sample midterm 2 - key

sample midterm 2 - key - Sample Midterm 2 100 points Closed...

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Sample Midterm 2 100 points Closed book, notes, laptop, cell phone, calculator. 1 page of notes Use SHORT answers unless told to do otherwise. G A C B F D E 1. Conflict Sets a. What is the conflict set for G? {F=G, B=R, E=B} The conflict set is every variable involved in a constraint with G and has a value assigned to it. In our example, the constraint graph shows that G has constraints on F, D, B and E and that F, B and E have been assigned values at this point in the search so the variables in the conflict set are{F, B and E}. By themselves, they aren’t causing problems for G, it’s the values they have, as a group, that are causing G problems, so the conflict set needs to include those. The conflict set is therefore {F=G, B=R, E=B}. b. Suppose we have made the following assignments in the following order: B=R Æ E=B Æ F=G Æ A=B Æ C=R Æ G=R We have already tried G=B and G=G and rejected them. If we are using conflict-directed back jumping, what is the next node depth-first search will evaluate? F It won’t be G because it has no legal assignments left (we already tried B and G). Backtracking takes us to C but that’s not in the conflict set we found above. Going back from there is A, also not in the conflict set. Next up is F, which is in the conflict set, so the node we’ll re-evaluate is F. 2. CSP Heuristics a. When choosing which variable to assign, what heuristics are available? How do they work? MRV – choose the variable that has the smallest domain / fewest remaining values Degree – choose the variable that is involved the most constraints
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b. When choosing which value to assign, what heuristics are available? How do they work? LCV – choose the value that leaves the largest domain / most options for variables MinConflicts – choose the value that results in the fewest broken constraints. Only makes sense when there are broken constraints which only happens when using a complete state formulation 3. Bounds Checking We have decided to invade a country that looked at us funny. We wish to crush them with our full might but do not wish to spend more than 100 billion dollars. We have the following troops available: Unit Power Cost Soldier 1 1,000 per billion Tank 50 20 per billion Battleship 100 2 per billion Jet Fighter 100 1 per billion Units must be bought in bundles (e.g., you cannot buy 15 tanks). We need to use at least one of each unit or else the army, navy or air force will be sad. For safety reasons, union rules require us to have at least one tank for every 1,000 soldiers (i.e., one set of tanks for every 20 sets of soldiers) and one fighter jet for every 60 tanks. Use bounds checking to reduce the domain of the following variables: Unit Available New Domain Soldier 6,000,000 [25,000-96,000] Tank 400 [40-400] Battleship 10 [2-10] Jet Fighter 50 [1-50] For domains where variables can take on a whole bunch of values and where those values fall in a range, bounds checking is used to decide the upper and lower boundaries of the ranges. For example, in the above example, we have six million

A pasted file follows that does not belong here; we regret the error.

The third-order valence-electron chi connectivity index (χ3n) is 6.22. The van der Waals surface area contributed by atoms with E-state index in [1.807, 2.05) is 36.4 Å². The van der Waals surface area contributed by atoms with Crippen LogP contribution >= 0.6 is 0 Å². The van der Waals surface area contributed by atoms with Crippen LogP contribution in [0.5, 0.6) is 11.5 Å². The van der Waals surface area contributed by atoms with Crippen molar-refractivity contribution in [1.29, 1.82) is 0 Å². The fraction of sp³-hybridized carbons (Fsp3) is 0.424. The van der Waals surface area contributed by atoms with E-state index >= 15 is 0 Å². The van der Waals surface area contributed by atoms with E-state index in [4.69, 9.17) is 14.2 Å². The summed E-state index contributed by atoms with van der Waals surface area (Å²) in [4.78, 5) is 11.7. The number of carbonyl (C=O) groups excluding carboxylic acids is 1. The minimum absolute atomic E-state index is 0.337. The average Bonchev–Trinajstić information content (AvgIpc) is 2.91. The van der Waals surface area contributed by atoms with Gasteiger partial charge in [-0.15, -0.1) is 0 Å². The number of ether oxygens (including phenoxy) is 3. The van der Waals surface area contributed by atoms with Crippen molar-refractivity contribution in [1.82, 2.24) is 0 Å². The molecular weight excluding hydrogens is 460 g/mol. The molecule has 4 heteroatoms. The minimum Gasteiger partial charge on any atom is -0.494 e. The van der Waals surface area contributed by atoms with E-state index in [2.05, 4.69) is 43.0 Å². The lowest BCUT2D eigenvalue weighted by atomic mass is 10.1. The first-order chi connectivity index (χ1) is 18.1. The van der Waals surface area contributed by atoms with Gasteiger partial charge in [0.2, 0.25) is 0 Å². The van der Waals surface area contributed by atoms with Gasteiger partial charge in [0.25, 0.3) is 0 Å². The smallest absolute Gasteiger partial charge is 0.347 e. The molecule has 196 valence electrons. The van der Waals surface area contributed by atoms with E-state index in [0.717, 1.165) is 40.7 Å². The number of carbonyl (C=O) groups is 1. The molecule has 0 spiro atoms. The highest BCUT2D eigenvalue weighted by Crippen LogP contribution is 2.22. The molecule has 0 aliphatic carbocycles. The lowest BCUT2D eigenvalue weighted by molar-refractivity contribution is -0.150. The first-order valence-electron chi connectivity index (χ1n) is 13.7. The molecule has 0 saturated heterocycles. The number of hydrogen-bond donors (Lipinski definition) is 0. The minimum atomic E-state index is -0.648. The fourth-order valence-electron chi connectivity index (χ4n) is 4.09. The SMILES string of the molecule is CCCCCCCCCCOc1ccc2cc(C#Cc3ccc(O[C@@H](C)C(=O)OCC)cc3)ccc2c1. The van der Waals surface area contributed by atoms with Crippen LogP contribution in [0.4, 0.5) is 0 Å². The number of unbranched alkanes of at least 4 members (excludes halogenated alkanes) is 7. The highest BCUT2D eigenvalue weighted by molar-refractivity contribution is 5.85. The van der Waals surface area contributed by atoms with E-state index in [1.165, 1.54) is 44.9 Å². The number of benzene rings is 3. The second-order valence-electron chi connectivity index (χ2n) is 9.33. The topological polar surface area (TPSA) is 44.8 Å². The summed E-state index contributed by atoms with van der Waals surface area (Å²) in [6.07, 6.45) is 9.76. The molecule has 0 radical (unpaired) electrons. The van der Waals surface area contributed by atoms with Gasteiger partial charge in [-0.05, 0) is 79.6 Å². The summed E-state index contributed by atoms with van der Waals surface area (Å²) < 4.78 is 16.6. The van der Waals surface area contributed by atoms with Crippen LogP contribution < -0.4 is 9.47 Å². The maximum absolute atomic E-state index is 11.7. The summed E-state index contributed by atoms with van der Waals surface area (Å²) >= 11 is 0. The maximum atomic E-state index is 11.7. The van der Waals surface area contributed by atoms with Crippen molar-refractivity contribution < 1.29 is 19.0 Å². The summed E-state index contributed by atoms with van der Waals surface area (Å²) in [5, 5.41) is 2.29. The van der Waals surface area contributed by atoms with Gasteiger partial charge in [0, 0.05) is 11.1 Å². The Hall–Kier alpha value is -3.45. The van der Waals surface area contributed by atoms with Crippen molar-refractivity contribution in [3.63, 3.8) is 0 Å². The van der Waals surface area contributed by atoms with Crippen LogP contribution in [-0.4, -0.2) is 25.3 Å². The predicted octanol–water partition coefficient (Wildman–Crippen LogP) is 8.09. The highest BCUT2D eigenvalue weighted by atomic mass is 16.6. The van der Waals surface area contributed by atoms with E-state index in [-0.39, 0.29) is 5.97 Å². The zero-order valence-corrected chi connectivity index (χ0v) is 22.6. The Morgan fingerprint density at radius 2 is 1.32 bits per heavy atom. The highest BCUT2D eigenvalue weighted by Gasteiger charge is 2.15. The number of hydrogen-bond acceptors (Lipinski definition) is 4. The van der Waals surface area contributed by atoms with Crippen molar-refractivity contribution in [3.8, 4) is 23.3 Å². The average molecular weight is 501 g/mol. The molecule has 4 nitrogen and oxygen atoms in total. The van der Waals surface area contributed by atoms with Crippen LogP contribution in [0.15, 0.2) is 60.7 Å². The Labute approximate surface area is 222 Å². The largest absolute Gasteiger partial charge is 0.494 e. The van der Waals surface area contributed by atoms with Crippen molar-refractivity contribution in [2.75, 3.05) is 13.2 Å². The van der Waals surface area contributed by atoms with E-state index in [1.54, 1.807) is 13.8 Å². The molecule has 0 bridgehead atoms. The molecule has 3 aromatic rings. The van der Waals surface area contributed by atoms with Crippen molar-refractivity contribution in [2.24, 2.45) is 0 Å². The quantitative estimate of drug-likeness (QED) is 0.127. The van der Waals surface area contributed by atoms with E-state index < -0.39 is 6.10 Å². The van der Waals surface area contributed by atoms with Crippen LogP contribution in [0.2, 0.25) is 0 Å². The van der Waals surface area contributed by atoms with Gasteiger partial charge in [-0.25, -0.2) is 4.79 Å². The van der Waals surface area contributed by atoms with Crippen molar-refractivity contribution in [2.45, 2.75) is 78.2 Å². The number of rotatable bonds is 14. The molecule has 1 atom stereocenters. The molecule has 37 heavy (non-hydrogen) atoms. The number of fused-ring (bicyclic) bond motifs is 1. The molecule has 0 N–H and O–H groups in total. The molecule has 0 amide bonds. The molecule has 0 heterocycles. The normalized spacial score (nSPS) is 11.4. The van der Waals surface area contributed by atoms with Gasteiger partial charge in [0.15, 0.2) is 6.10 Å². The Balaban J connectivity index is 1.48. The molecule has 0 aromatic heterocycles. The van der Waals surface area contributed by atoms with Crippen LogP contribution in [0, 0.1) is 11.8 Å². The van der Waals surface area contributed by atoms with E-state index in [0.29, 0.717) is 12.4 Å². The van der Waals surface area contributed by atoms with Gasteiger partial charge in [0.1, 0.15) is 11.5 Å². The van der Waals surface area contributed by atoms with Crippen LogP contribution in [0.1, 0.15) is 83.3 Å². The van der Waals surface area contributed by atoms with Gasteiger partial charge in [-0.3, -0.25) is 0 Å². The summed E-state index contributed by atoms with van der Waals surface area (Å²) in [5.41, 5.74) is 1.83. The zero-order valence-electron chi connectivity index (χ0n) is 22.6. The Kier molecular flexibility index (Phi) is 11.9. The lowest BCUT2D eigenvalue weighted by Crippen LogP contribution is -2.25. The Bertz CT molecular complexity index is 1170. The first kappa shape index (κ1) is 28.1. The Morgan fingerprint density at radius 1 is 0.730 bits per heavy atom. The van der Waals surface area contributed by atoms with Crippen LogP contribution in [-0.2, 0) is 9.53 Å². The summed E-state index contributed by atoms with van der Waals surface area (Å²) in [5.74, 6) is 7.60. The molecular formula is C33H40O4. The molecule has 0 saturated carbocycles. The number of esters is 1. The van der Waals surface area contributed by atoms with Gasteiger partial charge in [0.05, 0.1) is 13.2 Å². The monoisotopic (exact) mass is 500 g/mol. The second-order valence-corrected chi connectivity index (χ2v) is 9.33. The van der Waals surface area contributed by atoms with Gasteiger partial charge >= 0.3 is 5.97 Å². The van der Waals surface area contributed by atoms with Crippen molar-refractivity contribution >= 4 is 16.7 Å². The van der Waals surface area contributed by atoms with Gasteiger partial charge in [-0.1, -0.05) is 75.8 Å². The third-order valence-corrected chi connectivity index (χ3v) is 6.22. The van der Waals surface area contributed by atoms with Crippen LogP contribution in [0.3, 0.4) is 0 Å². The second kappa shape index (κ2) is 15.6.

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sample midterm 2 - key - Sample Midterm 2 100 points Closed...

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